In 2011, a DNR study cited the “exponential rate” of hydrilla growth in the Santee Cooper Lakes. According to the study, the total hydrilla acreage for both Lake Marion and Lake Moultrie is 3,244 acres or a 300 percent increase from 2010, while the total of submerged vegetation climbed to 16,025. The total acreage of the lakes is 170,000 acres.

Dr. Susan Wilde, assistant professor at the University of Georgia’s School of Forestry and Natural Resources and an expert in invasive aquatic species, has collaborated with biologists from the SCDNR, the Georgia DNR and the Southeastern Cooperative Wildlife Disease Study to further research this link.

The research has received funding from the U.S. Army Corps of Engineers and the U.S. Wildlife Service.

“We have a pretty strong field and laboratory trials that confirm the birds are getting sick consuming invasive aquatic species, typically hydrilla,” Wilde said, noting this has been the case in both South Carolina and Georgia.

Wilde said although there is no “absolute certainty” that algae bacteria on hydrilla is the cause of eagle deaths, it “is the most likely explanation.”

In lab trials, birds fed hydrilla without the algae were fine; those with the algae formed brain lesions, she said.

Sick or dead eagles are generally found from October to March, with a peak in eagle deaths occurring from mid-November through December.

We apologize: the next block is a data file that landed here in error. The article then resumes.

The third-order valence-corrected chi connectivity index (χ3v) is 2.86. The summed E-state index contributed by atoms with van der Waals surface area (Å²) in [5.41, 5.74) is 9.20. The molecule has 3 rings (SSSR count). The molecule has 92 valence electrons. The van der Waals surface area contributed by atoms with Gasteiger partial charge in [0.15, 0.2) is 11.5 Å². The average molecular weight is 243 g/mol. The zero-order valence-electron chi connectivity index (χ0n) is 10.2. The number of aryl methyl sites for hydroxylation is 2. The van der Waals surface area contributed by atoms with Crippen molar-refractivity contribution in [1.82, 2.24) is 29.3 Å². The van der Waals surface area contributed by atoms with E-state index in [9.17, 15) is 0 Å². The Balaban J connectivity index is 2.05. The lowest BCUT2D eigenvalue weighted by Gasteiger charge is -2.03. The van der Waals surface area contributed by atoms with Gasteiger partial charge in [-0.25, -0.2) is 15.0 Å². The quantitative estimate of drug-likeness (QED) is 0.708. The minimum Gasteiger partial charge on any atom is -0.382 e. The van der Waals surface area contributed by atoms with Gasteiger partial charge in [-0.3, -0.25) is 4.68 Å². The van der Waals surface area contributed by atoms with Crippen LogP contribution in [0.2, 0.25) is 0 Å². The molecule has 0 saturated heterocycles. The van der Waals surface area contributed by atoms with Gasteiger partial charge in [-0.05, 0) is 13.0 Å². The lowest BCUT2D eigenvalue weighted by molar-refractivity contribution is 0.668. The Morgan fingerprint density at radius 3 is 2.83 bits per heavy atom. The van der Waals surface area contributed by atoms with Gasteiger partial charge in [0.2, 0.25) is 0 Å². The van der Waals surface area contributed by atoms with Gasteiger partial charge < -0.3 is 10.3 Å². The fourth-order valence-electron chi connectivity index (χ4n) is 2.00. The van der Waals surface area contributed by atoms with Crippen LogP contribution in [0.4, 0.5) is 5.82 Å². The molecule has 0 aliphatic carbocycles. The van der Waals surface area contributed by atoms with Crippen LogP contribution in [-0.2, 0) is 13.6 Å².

AVM, first reported in 1994, is estimated to have caused the deaths of at least 100 bald eagles at 11 sites from Texas to North Carolina, according to the SCDNR website.

The majority of these deaths were found in the J. Strom Thurmond Reservoir at the South Carolina and Georgia border; however, the actual number may be higher since only about 12 percent of carcasses are recovered, according to DNR.

The number of eagle deaths that have occurred on Lake Marion is uncertain.

Today, the disease has been recorded in Texas, North Carolina, Georgia and Arkansas, and is typically reported in the winter months.

Wilde said the algae bacteria can make liver and neurotoxins that can kill cattle, wildlife and even humans.

“Hydrilla grows really densely and gets close to the surface,” she said. “It grows in a perfect location with lots of sunlight. When it is in a hydrilla bed, it traps the water. It is a great substrate for the harmful algae to grow.”

Wilde said in a laboratory setting, birds have died within two days of ingesting the algae. In the wild, death can occur within a one-week period.

“It is sad,” she said. “They get real lethargic, they have trouble walking, trouble swimming and trouble flying, for sure.”